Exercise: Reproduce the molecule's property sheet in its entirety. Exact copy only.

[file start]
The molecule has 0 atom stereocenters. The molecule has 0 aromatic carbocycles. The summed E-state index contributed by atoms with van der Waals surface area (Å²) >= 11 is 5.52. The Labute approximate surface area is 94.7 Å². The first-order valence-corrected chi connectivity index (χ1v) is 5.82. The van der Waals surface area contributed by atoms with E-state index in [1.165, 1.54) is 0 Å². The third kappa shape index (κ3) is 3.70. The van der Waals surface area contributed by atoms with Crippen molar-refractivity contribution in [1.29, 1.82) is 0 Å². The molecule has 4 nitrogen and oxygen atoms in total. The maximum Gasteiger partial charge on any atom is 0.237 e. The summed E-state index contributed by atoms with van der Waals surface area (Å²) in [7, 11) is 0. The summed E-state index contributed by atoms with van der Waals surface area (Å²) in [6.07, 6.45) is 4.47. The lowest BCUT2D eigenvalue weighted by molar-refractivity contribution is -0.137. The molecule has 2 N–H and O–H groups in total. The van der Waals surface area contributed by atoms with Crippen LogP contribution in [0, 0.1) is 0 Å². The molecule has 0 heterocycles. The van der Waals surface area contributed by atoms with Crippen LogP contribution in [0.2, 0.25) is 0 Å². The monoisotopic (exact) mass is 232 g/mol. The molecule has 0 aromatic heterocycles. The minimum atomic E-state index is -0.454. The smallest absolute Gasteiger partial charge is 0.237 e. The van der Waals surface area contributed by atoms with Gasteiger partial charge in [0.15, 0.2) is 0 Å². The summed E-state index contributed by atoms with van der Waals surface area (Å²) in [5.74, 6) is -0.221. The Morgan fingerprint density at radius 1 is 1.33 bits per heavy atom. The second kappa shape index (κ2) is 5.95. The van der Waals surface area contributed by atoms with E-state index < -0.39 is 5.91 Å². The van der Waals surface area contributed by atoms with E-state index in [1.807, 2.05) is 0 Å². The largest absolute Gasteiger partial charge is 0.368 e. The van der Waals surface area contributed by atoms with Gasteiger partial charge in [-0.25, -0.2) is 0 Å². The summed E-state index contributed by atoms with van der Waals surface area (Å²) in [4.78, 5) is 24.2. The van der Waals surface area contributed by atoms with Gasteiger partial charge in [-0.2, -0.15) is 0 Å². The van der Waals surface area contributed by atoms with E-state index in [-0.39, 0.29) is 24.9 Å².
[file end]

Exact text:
The molecule has 0 atom stereocenters. The molecule has 0 aromatic carbocycles. The summed E-state index contributed by atoms with van der Waals surface area (Å²) >= 11 is 5.52. The Labute approximate surface area is 94.7 Å². The first-order valence-corrected chi connectivity index (χ1v) is 5.82. The van der Waals surface area contributed by atoms with E-state index in [1.165, 1.54) is 0 Å². The third kappa shape index (κ3) is 3.70. The van der Waals surface area contributed by atoms with Crippen molar-refractivity contribution in [1.29, 1.82) is 0 Å². The molecule has 4 nitrogen and oxygen atoms in total. The maximum Gasteiger partial charge on any atom is 0.237 e. The summed E-state index contributed by atoms with van der Waals surface area (Å²) in [7, 11) is 0. The summed E-state index contributed by atoms with van der Waals surface area (Å²) in [6.07, 6.45) is 4.47. The lowest BCUT2D eigenvalue weighted by molar-refractivity contribution is -0.137. The molecule has 2 N–H and O–H groups in total. The van der Waals surface area contributed by atoms with Crippen LogP contribution in [0, 0.1) is 0 Å². The molecule has 0 heterocycles. The van der Waals surface area contributed by atoms with Crippen LogP contribution in [0.2, 0.25) is 0 Å². The monoisotopic (exact) mass is 232 g/mol. The molecule has 0 aromatic heterocycles. The minimum atomic E-state index is -0.454. The smallest absolute Gasteiger partial charge is 0.237 e. The van der Waals surface area contributed by atoms with Gasteiger partial charge in [0.15, 0.2) is 0 Å². The summed E-state index contributed by atoms with van der Waals surface area (Å²) in [5.74, 6) is -0.221. The Morgan fingerprint density at radius 1 is 1.33 bits per heavy atom. The second kappa shape index (κ2) is 5.95. The van der Waals surface area contributed by atoms with E-state index < -0.39 is 5.91 Å². The van der Waals surface area contributed by atoms with E-state index in [1.807, 2.05) is 0 Å². The largest absolute Gasteiger partial charge is 0.368 e. The van der Waals surface area contributed by atoms with Gasteiger partial charge in [-0.25, -0.2) is 0 Å². The summed E-state index contributed by atoms with van der Waals surface area (Å²) in [4.78, 5) is 24.2. The van der Waals surface area contributed by atoms with Gasteiger partial charge in [-0.2, -0.15) is 0 Å². The van der Waals surface area contributed by atoms with E-state index in [-0.39, 0.29) is 24.9 Å².